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Jonathan’s last-minute appointments


Now that President Goodluck Jonathan’s administration has formally ended, it is time for us to show interest in how to handle the reckless injury-time appointments he made. Although a renowned legal luminary Prof Itse Sagay has already used the appropriate words to describe the appointments as ‘morally improper and politically immature’, the posture of some analysts that the appointments be dissolved would be simplistic if not more juvenile. This is because a look at the modus operandi of Jonathan’s government does not in any way suggest that his last minute appointments were worse than those made much earlier.

The exact point in time when appointments were made is therefore virtually irrelevant. Indeed, for the better part of his tenure, Jonathan operated as if a ‘Caretaker-Gestapo’ was in place to act on his behalf.  On his last day in office, his officials clapped when he naively said any conceived probe should go beyond his tenure. It was like a thief telling a court that many of his friends were also thieves. Knowing that his predecessors deserved to be probed why didn’t he do it? Indeed, why didn’t he do anything- Chibok, Power, Fuel etc?

Even the appointment of Chief Executives for federal bodies which others did routinely was herculean to the Jonathans. At a point, there were about 13 bodies whose heads acted for years without confirmation. Perhaps, it was a strategy to make them more malleable. One of our colleagues at the NTA acted for more than 2 years before government remembered to replace him. If he was not competent, why was the organization left in seemingly wrong hands for so long?

If he was not incompetent why then was he removed? Apart from the baby of the administration- the Nigerian National Petroleum Corporation (NNPC) which got 5 successive and substantive Chief Executives every year-that is 5 in 5 years, inexplicable appointments was the order of the day everywhere else. At the Nigerian Tourism Development Corporation, a publicly acclaimed outstanding Director General, Otunba Segun Runsewe was suddenly replaced. To confuse the public, a government statement which announced the removal deliberately described the position wrongly as Executive Director (ED) while his replacement later came into office appropriately as Director General (DG). Why was a DG appointed to replace an ED?  Anyway, it is now clear that effective tourism management is more than being adorned in Nigeria’s green and white colours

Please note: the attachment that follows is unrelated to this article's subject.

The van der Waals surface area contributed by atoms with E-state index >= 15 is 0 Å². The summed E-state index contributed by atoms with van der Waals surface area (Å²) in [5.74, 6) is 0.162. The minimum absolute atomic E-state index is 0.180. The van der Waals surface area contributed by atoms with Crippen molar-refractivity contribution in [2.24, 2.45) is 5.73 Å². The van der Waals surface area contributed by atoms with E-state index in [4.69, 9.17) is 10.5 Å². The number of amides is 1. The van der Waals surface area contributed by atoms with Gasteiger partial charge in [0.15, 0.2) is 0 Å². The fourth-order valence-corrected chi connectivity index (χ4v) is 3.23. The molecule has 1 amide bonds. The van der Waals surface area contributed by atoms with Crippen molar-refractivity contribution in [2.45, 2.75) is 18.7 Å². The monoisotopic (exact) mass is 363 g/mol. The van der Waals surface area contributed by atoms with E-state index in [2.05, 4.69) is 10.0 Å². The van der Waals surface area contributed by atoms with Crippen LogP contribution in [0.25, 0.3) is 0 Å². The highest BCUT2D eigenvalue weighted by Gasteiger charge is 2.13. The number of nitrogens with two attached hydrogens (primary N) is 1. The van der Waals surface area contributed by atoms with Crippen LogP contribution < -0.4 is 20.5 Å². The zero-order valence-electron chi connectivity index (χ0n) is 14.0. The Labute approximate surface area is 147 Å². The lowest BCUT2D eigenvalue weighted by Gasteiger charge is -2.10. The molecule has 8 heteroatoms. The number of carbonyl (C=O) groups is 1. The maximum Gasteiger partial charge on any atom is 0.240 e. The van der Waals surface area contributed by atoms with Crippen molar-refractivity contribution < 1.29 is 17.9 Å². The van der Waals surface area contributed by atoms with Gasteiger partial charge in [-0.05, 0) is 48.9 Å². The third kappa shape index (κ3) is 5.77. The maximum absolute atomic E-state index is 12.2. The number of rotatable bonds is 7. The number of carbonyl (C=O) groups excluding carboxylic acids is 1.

Thus, reacting by sacking all new appointees as some people suggest would amount to throwing away the baby with the bath water. What the Buhari administration requires now is a team of management experts to systematically review the structure of government bodies with a view to building lasting institutions. Unsuitable persons, irrespective of when they were appointed ought to be identified and removed. Considering the mischief inherent in some of Jonathan’s last minute appointments, it should surprise no one that many of them would not cross the bar just as we acknowledge that a few can easily stand the test of time.